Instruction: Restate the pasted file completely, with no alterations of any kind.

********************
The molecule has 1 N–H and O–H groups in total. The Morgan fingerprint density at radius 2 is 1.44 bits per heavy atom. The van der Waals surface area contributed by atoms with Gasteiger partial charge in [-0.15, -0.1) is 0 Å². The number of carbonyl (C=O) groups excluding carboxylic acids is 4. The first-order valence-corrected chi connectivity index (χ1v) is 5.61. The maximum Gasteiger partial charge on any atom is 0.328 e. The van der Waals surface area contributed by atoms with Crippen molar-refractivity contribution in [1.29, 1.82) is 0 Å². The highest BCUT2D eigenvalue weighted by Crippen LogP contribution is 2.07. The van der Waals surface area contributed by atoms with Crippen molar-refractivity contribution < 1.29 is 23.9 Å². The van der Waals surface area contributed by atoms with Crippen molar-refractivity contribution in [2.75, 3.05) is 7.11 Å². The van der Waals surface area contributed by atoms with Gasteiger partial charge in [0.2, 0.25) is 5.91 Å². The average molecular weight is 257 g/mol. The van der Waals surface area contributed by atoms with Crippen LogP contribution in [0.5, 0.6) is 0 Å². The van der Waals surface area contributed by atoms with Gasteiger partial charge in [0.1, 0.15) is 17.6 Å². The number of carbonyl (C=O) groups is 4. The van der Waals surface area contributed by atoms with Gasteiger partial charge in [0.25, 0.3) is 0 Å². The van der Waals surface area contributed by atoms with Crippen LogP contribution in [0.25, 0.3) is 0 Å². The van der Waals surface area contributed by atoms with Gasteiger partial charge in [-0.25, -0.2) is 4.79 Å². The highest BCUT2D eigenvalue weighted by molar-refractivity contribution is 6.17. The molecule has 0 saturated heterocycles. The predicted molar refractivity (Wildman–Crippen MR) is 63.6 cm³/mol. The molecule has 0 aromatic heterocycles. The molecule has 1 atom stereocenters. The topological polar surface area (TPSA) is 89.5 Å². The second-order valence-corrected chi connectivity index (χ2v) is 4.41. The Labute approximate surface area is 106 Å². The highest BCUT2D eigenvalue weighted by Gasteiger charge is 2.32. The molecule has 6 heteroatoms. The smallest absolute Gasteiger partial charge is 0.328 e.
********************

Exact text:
The molecule has 1 N–H and O–H groups in total. The Morgan fingerprint density at radius 2 is 1.44 bits per heavy atom. The van der Waals surface area contributed by atoms with Gasteiger partial charge in [-0.15, -0.1) is 0 Å². The number of carbonyl (C=O) groups excluding carboxylic acids is 4. The first-order valence-corrected chi connectivity index (χ1v) is 5.61. The maximum Gasteiger partial charge on any atom is 0.328 e. The van der Waals surface area contributed by atoms with Crippen molar-refractivity contribution in [1.29, 1.82) is 0 Å². The highest BCUT2D eigenvalue weighted by Crippen LogP contribution is 2.07. The van der Waals surface area contributed by atoms with Crippen molar-refractivity contribution < 1.29 is 23.9 Å². The van der Waals surface area contributed by atoms with Crippen molar-refractivity contribution in [2.75, 3.05) is 7.11 Å². The van der Waals surface area contributed by atoms with Gasteiger partial charge in [0.2, 0.25) is 5.91 Å². The average molecular weight is 257 g/mol. The van der Waals surface area contributed by atoms with Crippen LogP contribution in [0.5, 0.6) is 0 Å². The van der Waals surface area contributed by atoms with Gasteiger partial charge in [0.1, 0.15) is 17.6 Å². The number of carbonyl (C=O) groups is 4. The van der Waals surface area contributed by atoms with Gasteiger partial charge in [0.25, 0.3) is 0 Å². The van der Waals surface area contributed by atoms with Crippen LogP contribution in [0.25, 0.3) is 0 Å². The van der Waals surface area contributed by atoms with Gasteiger partial charge in [-0.25, -0.2) is 4.79 Å². The highest BCUT2D eigenvalue weighted by molar-refractivity contribution is 6.17. The molecule has 0 saturated heterocycles. The predicted molar refractivity (Wildman–Crippen MR) is 63.6 cm³/mol. The molecule has 0 aromatic heterocycles. The molecule has 1 atom stereocenters. The topological polar surface area (TPSA) is 89.5 Å². The second-order valence-corrected chi connectivity index (χ2v) is 4.41. The Labute approximate surface area is 106 Å². The highest BCUT2D eigenvalue weighted by Gasteiger charge is 2.32. The molecule has 6 heteroatoms. The smallest absolute Gasteiger partial charge is 0.328 e.